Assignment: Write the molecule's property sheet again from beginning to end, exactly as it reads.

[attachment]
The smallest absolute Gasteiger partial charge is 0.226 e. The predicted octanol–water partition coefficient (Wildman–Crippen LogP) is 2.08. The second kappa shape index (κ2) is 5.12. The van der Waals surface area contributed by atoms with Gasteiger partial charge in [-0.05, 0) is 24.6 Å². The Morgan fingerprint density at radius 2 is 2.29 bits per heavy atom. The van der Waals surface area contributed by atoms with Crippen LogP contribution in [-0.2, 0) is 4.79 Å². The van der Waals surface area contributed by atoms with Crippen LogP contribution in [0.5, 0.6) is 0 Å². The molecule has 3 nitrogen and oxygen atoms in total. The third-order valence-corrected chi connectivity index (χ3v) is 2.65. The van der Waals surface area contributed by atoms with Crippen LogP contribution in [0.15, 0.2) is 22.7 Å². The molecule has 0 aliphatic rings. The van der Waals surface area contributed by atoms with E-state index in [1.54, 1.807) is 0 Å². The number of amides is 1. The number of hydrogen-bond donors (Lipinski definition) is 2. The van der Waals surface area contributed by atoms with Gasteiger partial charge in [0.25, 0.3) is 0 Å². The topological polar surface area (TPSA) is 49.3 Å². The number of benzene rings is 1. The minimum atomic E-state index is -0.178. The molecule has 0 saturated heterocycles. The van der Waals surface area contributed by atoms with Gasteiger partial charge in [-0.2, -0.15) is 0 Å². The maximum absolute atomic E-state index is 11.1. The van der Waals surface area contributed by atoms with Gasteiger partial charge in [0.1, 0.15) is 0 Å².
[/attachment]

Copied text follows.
The smallest absolute Gasteiger partial charge is 0.226 e. The predicted octanol–water partition coefficient (Wildman–Crippen LogP) is 2.08. The second kappa shape index (κ2) is 5.12. The van der Waals surface area contributed by atoms with Gasteiger partial charge in [-0.05, 0) is 24.6 Å². The Morgan fingerprint density at radius 2 is 2.29 bits per heavy atom. The van der Waals surface area contributed by atoms with Crippen LogP contribution in [-0.2, 0) is 4.79 Å². The van der Waals surface area contributed by atoms with Crippen LogP contribution in [0.5, 0.6) is 0 Å². The molecule has 3 nitrogen and oxygen atoms in total. The third-order valence-corrected chi connectivity index (χ3v) is 2.65. The van der Waals surface area contributed by atoms with Crippen LogP contribution in [0.15, 0.2) is 22.7 Å². The molecule has 0 aliphatic rings. The van der Waals surface area contributed by atoms with E-state index in [1.54, 1.807) is 0 Å². The number of amides is 1. The number of hydrogen-bond donors (Lipinski definition) is 2. The van der Waals surface area contributed by atoms with Gasteiger partial charge in [0.25, 0.3) is 0 Å². The topological polar surface area (TPSA) is 49.3 Å². The number of benzene rings is 1. The minimum atomic E-state index is -0.178. The molecule has 0 saturated heterocycles. The van der Waals surface area contributed by atoms with Gasteiger partial charge in [-0.2, -0.15) is 0 Å². The maximum absolute atomic E-state index is 11.1. The van der Waals surface area contributed by atoms with Gasteiger partial charge in [0.1, 0.15) is 0 Å².